But I don't like the idea of having to machine the as-formed surface to make it turn easily. I tried a two-part casting, which basically meant laying the threaded rod halfway into a channel of epoxy. After making two of these, I cleaned them up and surrounded the threaded shaft with the two separate parts. For one of my projects, I filled the gap on both sides between the parts with epoxy, figuring that now only a small section of the epoxy would be gluing itself to the shaft, and could be loosened up easily. This was better, but it was still tight. After that I figured that a three piece mold would be ideal- it all gets set inside a metal holder anyway, and the tightness of the fit directly translates into the tightness of the final nut on the shaft. There is no need to alter the as-formed threads in the plastic at all, which leaves the best area of contact between the threads in the nut and the threaded shaft. By the way, I did coat the threaded rod with a non-stick coating before doing any of the casting. I used Top Kote, which is meant for table saw tables to lower the sliding friction. I sprayed one coat, polished it, then sprayed a second coat and didn't touch it after that. I figured that some of the teflon would embed in the surface of the casting and help to make it friction-free. Seems to work ok.

    If I was re-doing this today, I'd be using this last method- either casting an epoxy in a 120 degree wedge shape or heat-forming the UHMW or whatever into that shape. This is much easier to break free from the lead screw threads than even the 180 degree shape. Surround the lead screw with three of these, then temporarily wire them in place so you can turn the od for a nice fit into the holder. Using this method you can set the tightness of the fit around the lead screw without having to alter the formed surfaces of the threads at all.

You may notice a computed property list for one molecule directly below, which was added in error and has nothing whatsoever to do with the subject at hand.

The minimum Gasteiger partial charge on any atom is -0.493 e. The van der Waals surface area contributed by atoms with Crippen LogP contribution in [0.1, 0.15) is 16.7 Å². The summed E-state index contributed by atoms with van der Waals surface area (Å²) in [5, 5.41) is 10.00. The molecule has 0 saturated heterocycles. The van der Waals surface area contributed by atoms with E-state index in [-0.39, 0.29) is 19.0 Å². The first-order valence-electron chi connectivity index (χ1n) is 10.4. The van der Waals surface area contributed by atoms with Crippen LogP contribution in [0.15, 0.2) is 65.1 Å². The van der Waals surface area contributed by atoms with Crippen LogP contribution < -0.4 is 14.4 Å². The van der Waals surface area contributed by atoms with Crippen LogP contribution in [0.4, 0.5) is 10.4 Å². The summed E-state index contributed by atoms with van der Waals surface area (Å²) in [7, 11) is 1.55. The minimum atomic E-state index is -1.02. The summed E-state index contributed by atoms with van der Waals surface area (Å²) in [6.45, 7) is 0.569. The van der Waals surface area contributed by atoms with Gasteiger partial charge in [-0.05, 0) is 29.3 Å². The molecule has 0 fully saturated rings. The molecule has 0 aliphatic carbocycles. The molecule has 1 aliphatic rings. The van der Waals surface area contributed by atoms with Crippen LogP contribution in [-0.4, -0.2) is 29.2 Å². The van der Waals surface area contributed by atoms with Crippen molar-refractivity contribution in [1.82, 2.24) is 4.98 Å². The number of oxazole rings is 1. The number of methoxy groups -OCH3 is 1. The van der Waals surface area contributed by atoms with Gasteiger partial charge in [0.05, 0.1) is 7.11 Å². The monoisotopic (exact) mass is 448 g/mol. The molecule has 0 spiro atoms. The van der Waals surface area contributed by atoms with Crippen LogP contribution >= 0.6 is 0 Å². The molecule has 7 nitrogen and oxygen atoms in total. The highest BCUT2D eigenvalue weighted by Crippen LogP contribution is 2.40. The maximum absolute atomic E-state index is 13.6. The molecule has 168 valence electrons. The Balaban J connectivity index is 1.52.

Did you make an EvaNut or a cast epoxy nut?

    Leave a comment:


  • darryl
    replied
    I did that too- in my case I just cut a slot across a few threads rather than making the divot like that last pic shows. There was enough of a burr left that it would cut and after a while the nut could be turned much more easily. It certainly was stiff at the start, requiring some wrenching to get it to move at all.

    But I don't like the idea of having to machine the as-formed surface to make it turn easily. I tried a two-part casting, which basically meant laying the threaded rod halfway into a channel of epoxy. After making two of these, I cleaned them up and surrounded the threaded shaft with the two separate parts. For one of my projects, I filled the gap on both sides between the parts with epoxy, figuring that now only a small section of the epoxy would be gluing itself to the shaft, and could be loosened up easily. This was better, but it was still tight. After that I figured that a three piece mold would be ideal- it all gets set inside a metal holder anyway, and the tightness of the fit directly translates into the tightness of the final nut on the shaft. There is no need to alter the as-formed threads in the plastic at all, which leaves the best area of contact between the threads in the nut and the threaded shaft. By the way, I did coat the threaded rod with a non-stick coating before doing any of the casting. I used Top Kote, which is meant for table saw tables to lower the sliding friction. I sprayed one coat, polished it, then sprayed a second coat and didn't touch it after that. I figured that some of the teflon would embed in the surface of the casting and help to make it friction-free. Seems to work ok.